Services like Catch and Evernote offer more-elaborate note-taking features, but the speed and simplicity of Google Keep make it a useful alternative. The Chrome Web app opens in a small pop-up window by default. (If you like, you can maximize it to cover the whole screen.) It automatically saves your notes for offline access.
Who says you need desktop software to edit a movie? WeVideo is an online editor that lets you combine and trim video clips and photos, add audio, and publish directly to Web services such as Google Drive and YouTube. It also includes transitions and themes for adding a little visual flair. Just bear in mind that WeVideo imposes a monthly export limit of 15 minutes and a file limit of 5GB on free accounts.
Though Google Drive’s office apps are preinstalled with Chrome and work spiffily offline, you may still want to keep Zoho Docs around. Zoho Writer has an Office-like design, complete with a ribbon interface, and Zoho Sheets offers macro support—a feature absent from Google Sheets. Zoho’s suite can also save to a wider variety of file formats, including legacy .DOC and OpenOffice .ODT.
Write Space takes the opposite approach: It’s beautiful in its simplicity. The app opens in full screen and has practically no clutter, except for an optional word count display at the bottom. You can adjust the font and background colors to your liking, and tweak the text size and page layout. Write Space also works offline, automatically saving your work, so you can close and reopen the app at will. It’s perfect for times when you want to shut out distractions and focus on getting your thoughts down on a page.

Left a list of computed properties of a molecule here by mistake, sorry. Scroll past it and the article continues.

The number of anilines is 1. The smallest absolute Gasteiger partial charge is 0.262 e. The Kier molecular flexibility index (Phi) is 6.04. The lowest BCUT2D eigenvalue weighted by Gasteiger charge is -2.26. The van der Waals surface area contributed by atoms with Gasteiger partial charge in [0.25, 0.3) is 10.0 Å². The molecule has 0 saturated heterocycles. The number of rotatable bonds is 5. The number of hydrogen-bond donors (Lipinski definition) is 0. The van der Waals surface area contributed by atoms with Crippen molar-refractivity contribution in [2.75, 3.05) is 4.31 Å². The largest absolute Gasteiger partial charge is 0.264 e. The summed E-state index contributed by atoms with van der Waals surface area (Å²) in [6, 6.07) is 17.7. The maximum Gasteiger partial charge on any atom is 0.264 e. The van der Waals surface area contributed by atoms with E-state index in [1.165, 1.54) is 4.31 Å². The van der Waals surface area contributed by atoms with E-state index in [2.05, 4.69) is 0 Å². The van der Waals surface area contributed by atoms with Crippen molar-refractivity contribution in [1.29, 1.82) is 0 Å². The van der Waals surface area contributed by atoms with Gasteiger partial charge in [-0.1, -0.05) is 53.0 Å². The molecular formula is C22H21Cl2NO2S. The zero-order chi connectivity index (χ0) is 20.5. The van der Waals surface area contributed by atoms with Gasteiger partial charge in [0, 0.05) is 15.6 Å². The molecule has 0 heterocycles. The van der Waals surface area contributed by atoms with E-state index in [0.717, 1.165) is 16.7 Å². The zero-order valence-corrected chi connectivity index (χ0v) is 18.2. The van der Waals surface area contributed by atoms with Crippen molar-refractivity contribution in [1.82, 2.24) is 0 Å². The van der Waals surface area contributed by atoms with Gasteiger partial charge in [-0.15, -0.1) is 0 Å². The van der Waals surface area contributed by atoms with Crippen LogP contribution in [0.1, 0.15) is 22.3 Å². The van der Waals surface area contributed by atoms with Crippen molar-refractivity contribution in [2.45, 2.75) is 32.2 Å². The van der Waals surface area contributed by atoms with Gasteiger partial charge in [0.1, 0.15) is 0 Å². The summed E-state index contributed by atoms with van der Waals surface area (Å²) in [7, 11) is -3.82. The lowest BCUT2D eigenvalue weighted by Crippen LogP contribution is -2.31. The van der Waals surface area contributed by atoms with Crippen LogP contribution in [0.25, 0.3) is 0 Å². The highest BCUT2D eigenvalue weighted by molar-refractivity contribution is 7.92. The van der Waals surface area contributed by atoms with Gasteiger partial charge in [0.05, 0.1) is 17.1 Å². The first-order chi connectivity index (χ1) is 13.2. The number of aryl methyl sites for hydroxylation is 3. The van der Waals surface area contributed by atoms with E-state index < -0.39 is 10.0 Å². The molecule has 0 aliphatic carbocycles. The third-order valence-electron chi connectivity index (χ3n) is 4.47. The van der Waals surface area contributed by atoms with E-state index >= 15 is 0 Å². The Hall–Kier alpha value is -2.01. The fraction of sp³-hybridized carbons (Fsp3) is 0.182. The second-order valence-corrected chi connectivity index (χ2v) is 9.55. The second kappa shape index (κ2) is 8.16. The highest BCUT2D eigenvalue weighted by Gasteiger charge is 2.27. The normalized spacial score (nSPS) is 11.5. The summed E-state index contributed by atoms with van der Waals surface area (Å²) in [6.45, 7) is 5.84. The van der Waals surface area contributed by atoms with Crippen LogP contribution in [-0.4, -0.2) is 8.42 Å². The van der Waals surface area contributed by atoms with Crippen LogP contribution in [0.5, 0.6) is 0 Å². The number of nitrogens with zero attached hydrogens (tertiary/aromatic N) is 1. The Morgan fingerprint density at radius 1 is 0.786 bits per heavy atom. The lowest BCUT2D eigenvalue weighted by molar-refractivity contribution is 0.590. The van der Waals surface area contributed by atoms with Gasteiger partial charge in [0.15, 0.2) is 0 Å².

TwistedWave is a multitrack audio recorder and editor for your browser, with plenty of built-in effects and editing tools. Though the app doesn’t work offline, it can import and export directly to Google Drive and SoundCloud, saving you the hassle of uploading and downloading everything. In the app's beta phase, project length is limited to 20 minutes.
Even code monkeys can work in a Web browser with Codenvy IDE. This app permits Website creation in such formats as CSS, HTML, PHP, and Python. It also offers platform-as-a-service deployment through Amazon Web Service, Cloud Foundry, and more. It has a Design view for WYSIWYG editing and a built-in preview screen. The free version includes unlimited public projects and unlimited collaboration. Secure options are available for a monthly charge.
When your computer’s built-in calculator isn’t enough, Scientific Calculator is the ticket to advanced features such as functions, constants, and different bases. The app works offline, and you can choose to view it in a pop-up window instead of in a browser tab.
The 10 most glaring Windows Store no-shows
Microsoft’s Windows Store is finally starting to pick up steam, with recent additions such as Nokia Music,Twitter, and MLB.TV bringing big-name clout to the fledgling platform. Nevertheless, spending a week of self-imposed exile in Windows 8’s modern UI made it abundantly clear to me that some glaring omissions in Microsoft’s app catalog remain to be filled.